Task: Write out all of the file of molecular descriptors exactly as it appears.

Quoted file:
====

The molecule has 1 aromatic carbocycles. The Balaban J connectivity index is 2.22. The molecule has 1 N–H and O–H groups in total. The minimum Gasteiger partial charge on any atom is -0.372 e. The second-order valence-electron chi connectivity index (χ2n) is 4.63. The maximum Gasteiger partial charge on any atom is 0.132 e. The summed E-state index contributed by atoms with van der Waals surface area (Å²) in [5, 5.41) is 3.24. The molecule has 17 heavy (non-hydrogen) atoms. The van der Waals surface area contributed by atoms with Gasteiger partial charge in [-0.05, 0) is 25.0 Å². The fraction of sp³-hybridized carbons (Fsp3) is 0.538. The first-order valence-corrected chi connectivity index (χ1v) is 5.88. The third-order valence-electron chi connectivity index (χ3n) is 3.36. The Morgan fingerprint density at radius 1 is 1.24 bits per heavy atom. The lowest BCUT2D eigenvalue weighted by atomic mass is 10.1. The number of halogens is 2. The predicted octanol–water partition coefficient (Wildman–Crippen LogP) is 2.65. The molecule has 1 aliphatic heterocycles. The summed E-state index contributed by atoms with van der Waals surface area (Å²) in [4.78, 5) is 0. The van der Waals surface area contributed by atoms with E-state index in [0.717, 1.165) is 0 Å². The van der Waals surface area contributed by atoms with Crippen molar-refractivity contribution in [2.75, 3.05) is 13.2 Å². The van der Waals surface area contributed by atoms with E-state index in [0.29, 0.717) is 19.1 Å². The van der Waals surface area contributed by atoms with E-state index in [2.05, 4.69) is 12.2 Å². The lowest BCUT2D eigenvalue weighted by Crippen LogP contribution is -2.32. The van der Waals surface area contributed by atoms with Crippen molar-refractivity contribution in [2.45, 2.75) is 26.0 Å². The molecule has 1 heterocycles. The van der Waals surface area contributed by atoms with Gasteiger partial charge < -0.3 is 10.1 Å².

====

The molecule has 1 aromatic carbocycles. The Balaban J connectivity index is 2.22. The molecule has 1 N–H and O–H groups in total. The minimum Gasteiger partial charge on any atom is -0.372 e. The second-order valence-electron chi connectivity index (χ2n) is 4.63. The maximum Gasteiger partial charge on any atom is 0.132 e. The summed E-state index contributed by atoms with van der Waals surface area (Å²) in [5, 5.41) is 3.24. The molecule has 17 heavy (non-hydrogen) atoms. The van der Waals surface area contributed by atoms with Gasteiger partial charge in [-0.05, 0) is 25.0 Å². The fraction of sp³-hybridized carbons (Fsp3) is 0.538. The first-order valence-corrected chi connectivity index (χ1v) is 5.88. The third-order valence-electron chi connectivity index (χ3n) is 3.36. The Morgan fingerprint density at radius 1 is 1.24 bits per heavy atom. The lowest BCUT2D eigenvalue weighted by atomic mass is 10.1. The number of halogens is 2. The predicted octanol–water partition coefficient (Wildman–Crippen LogP) is 2.65. The molecule has 1 aliphatic heterocycles. The summed E-state index contributed by atoms with van der Waals surface area (Å²) in [4.78, 5) is 0. The van der Waals surface area contributed by atoms with E-state index in [0.717, 1.165) is 0 Å². The van der Waals surface area contributed by atoms with Crippen molar-refractivity contribution in [2.75, 3.05) is 13.2 Å². The van der Waals surface area contributed by atoms with E-state index in [0.29, 0.717) is 19.1 Å². The van der Waals surface area contributed by atoms with E-state index in [2.05, 4.69) is 12.2 Å². The lowest BCUT2D eigenvalue weighted by Crippen LogP contribution is -2.32. The van der Waals surface area contributed by atoms with Crippen molar-refractivity contribution in [2.45, 2.75) is 26.0 Å². The molecule has 1 heterocycles. The van der Waals surface area contributed by atoms with Gasteiger partial charge < -0.3 is 10.1 Å².